Product Placement Gone Wrong
Strip malls might lure someone in with those giant signs and billboards that glow neon after dark. But under the guise of various consumer goods, they offer nothing but the utmost form of blandness. Their air is choked thick with the diesel from all the parked cars crammed in the parking lot. People flock in and out of the automatic doors, carrying groceries or takeout or whatever. I myself have had to stop at one of these capitalist wastelands hundreds of times to grab something or the other. Strip malls are such an intrinsic part of mundane life here, but even after all these years, the sight of one never fails to depress me.
The strange twisting and turning of the car wakes me from my slumber. It's only Rina trying to find a spot to park at yet another strip mall. This might be our eighth or seventy-sixth stop since the beginning of our road trip. By now, even she understands why I feel a bout of nothingness when it comes to these places.
"I get it," she said on only the third day. "They all look the same. Like suburbs."
"We didn't run out of gas, did we?" I ask Rina once we're parked.
"Not yet, we still have plenty to last the rest of the night. I just wanted a break."
She points her chin forward. "Do you want to go to that McDonald's?"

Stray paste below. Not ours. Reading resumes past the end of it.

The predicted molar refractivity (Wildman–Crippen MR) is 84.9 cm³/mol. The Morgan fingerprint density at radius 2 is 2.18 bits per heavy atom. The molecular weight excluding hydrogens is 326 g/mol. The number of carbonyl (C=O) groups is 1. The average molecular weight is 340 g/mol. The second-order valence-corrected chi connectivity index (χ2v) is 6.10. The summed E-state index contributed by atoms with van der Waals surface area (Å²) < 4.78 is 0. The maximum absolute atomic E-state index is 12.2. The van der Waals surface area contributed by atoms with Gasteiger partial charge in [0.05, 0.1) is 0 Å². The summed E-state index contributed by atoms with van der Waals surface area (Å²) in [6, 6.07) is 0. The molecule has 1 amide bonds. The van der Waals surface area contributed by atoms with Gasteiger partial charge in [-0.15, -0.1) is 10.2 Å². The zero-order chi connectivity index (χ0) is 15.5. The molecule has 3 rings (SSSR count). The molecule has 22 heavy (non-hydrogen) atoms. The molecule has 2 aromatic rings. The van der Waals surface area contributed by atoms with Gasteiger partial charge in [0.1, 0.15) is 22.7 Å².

That big, yellow M is instantly recognisable, but something is odd.
"But that's not McDonald's. It's MacDonwald's. Must be a knock-off."
"What?" Rina chuckles, gets out of the car. "Come on, let's get you a coffee."
Maybe she's right. I'm too sleep-addled to think straight. McDonald's wouldn't let just anyone set up a knock-off without suing them for millions of dollars.
I get myself a black coffee because I promised to take the wheel after midnight, so I have to stay awake. Rina orders a Big Mac. She asks if I'm sure I don't want anything, even a small pack of fries. I'm not hungry, so I decline. My tastebuds have deteriorated to the point where I can't differentiate the taste of a fried chicken from a pizza, not even when my stomach growls. The brand names might be different, but all fast food tastes the same to me.
When Rina brings the tray to our table, however, my brain gets muddled further. My coffee cup does not bear the McDonald's logo, but that of "Munchkin Go-nuts". The typeface and colour scheme is the same as that of Dunkin' Donuts. I look at Rina, who appears completely nonplussed as she takes out her burger from a "Clubday" wrapper, which has Subway's exact green, yellow, and white lettering.
My gaze drifts to the cashier at the counter. He wears a red uniform. Everything seems fine for a moment until I spot the logo on the menu display board above him. A long-haired mermaid with a crown, smiling down at us. Starbucks. But wait, the writing underneath the logo says Barf-
"Hey, your coffee's running cold."
I look back at Rina and consider asking if she can see what I see. Just then, a grinning waitress appears at our table, asking if everything is alright.
"Yes, b-but isn't this a McDonald's?"
"Sir, this is a Bhendy's."
Please do not contact Adhora Ahmed. Even better, do not perceive her. For all practical purposes, Adhora does not exist.